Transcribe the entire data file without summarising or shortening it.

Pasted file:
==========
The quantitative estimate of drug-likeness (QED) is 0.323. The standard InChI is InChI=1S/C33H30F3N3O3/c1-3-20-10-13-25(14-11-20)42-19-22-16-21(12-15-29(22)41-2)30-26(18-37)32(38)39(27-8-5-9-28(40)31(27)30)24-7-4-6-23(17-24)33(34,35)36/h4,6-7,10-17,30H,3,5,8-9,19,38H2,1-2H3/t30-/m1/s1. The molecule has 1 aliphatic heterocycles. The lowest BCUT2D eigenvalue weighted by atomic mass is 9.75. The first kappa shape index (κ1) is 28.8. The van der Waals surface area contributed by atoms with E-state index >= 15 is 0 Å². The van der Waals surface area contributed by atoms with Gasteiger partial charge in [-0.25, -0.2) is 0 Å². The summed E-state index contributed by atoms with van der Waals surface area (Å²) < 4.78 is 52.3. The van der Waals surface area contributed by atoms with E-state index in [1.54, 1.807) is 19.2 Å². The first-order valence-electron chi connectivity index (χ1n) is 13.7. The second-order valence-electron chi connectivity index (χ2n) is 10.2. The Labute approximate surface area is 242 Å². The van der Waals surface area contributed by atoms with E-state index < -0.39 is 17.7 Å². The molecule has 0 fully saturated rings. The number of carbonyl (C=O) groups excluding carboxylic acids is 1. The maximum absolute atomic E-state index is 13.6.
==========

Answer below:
The quantitative estimate of drug-likeness (QED) is 0.323. The standard InChI is InChI=1S/C33H30F3N3O3/c1-3-20-10-13-25(14-11-20)42-19-22-16-21(12-15-29(22)41-2)30-26(18-37)32(38)39(27-8-5-9-28(40)31(27)30)24-7-4-6-23(17-24)33(34,35)36/h4,6-7,10-17,30H,3,5,8-9,19,38H2,1-2H3/t30-/m1/s1. The molecule has 1 aliphatic heterocycles. The lowest BCUT2D eigenvalue weighted by atomic mass is 9.75. The first kappa shape index (κ1) is 28.8. The van der Waals surface area contributed by atoms with E-state index >= 15 is 0 Å². The van der Waals surface area contributed by atoms with Gasteiger partial charge in [-0.25, -0.2) is 0 Å². The summed E-state index contributed by atoms with van der Waals surface area (Å²) < 4.78 is 52.3. The van der Waals surface area contributed by atoms with E-state index in [1.54, 1.807) is 19.2 Å². The first-order valence-electron chi connectivity index (χ1n) is 13.7. The second-order valence-electron chi connectivity index (χ2n) is 10.2. The Labute approximate surface area is 242 Å². The van der Waals surface area contributed by atoms with E-state index < -0.39 is 17.7 Å². The molecule has 0 fully saturated rings. The number of carbonyl (C=O) groups excluding carboxylic acids is 1. The maximum absolute atomic E-state index is 13.6.